International Money Transfer – a complete guide from two travellers who have been ripped off far too many times!
As we have travelled all over the world in the past years, we have learnt a thing or two about an international money transfer.
Unfortunately, we discovered the hard way, by paying a fortune for fees, charges, hidden charges, receiving fees, and every fee imaginable.
But fear no more as this international money transfer guide is going to help you not get overcharged when sending money abroad.
A quick Google on “International Money Transfer Companies” brings up so many results, with plenty of ads.
But which one to choose and what do I need to know about international money transfer?
That’s precisely what we are going to cover in this article on international money transfer.
Scenario 1: You have moved to another country on a holiday visa and you need to send money from bank account A to bank account B
Ah! This is our speciality not only did both of us lose about $300+ when we first went to Australia, but so many other people do as well!
*Update we have recently moved to Canada and you can read all about how to send money to and from Canada here.
What do you mean, “so many people do as well?!”
We both got to Australia on a working holiday from Ireland.
We had about €3000 each and had just opened Australian bank accounts.
It was so easy we just logged into our online banking added a beneficiary, hit exchange and had the money in a few days. It was great….
Or was it…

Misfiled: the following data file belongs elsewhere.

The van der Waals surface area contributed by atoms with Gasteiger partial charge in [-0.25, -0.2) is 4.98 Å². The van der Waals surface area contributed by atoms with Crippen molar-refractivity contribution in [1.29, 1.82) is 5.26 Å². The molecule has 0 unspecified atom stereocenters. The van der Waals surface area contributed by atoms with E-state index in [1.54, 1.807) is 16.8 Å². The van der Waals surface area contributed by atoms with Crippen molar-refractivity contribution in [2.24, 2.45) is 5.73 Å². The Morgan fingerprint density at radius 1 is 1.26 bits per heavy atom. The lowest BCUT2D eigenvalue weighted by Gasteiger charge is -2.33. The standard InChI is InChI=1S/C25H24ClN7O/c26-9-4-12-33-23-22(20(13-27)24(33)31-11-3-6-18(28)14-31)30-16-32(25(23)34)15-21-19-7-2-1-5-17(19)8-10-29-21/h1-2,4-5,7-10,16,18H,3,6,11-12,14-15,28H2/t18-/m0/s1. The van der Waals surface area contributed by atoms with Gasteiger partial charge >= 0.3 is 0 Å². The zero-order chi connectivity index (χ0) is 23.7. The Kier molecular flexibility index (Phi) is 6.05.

Later that month we were talking to one of our friends who had been in Australia for about six months on a WHV and he said
Hahaha you just transferred it directly! Haven’t you heard about CurrencyFair or a money transfer company!?
Steve and Sabina were both speechless here.
Nobody had told us about CurrencyFair or any money transfer companies at this stage.
So obviously we were like
Emm what do you mean? Sure we got great exchange rates and like only paid €40 or something to send it
Okay okay… we’re not going to open a whole dialogue here but we had no clue that this was even an option or who CurrencyFair was.
Now CurrencyFair is not the only international money transfer company out there, and there is a lot of additional ones.
Our personal international money transfer recommendations are:
International Money Transfer Deals For You:
Okay, we wouldn’t be very good travel bloggers if we didn’t give something back.
OzForex – They are part of the OzForex group and with this link, you get FREE transfers for life over $1000.
Transferwise – Another excellent choice and we use them quite a lot too.
HiFx – You probably have heard of XE currency? Well, they acquired HiFx and are popular amongst expats.
TorFX – TorFX has been providing bank-beating foreign exchange and international payments for over ten years.
Scenario 2: Your chilling in Bali (or any holiday destination, outside of Europe) for a few weeks and you think “Oh I’ll just take money out of the ATM.”
We spent an epic three months in Bali; it was unreal! If you are visiting Bali, we have our top 6 Bali destinations listed here.
Okay back to it!
Yea so we were having a great time, popped down to the ATM whenever we needed Rupiah (Indonesian currency) and withdrew money from our Australian or Irish bank accounts.
A few weeks later we checked our online banking and were shocked to discover AU$12.50 withdrawal charges on our Australian account and €6.32 on our Irish account each transaction!!!
Soo we had probably been to the ATM 5 or 6 times just casually taking out $100 or €100 and we didn’t even think about international money transfer charges.
Yup, so in a matter of weeks we had racked up easily $100+ and €50+ just by going to the ATM!!
We did, of course, know there would be some charges on ATM withdrawals but had no idea it would be so much.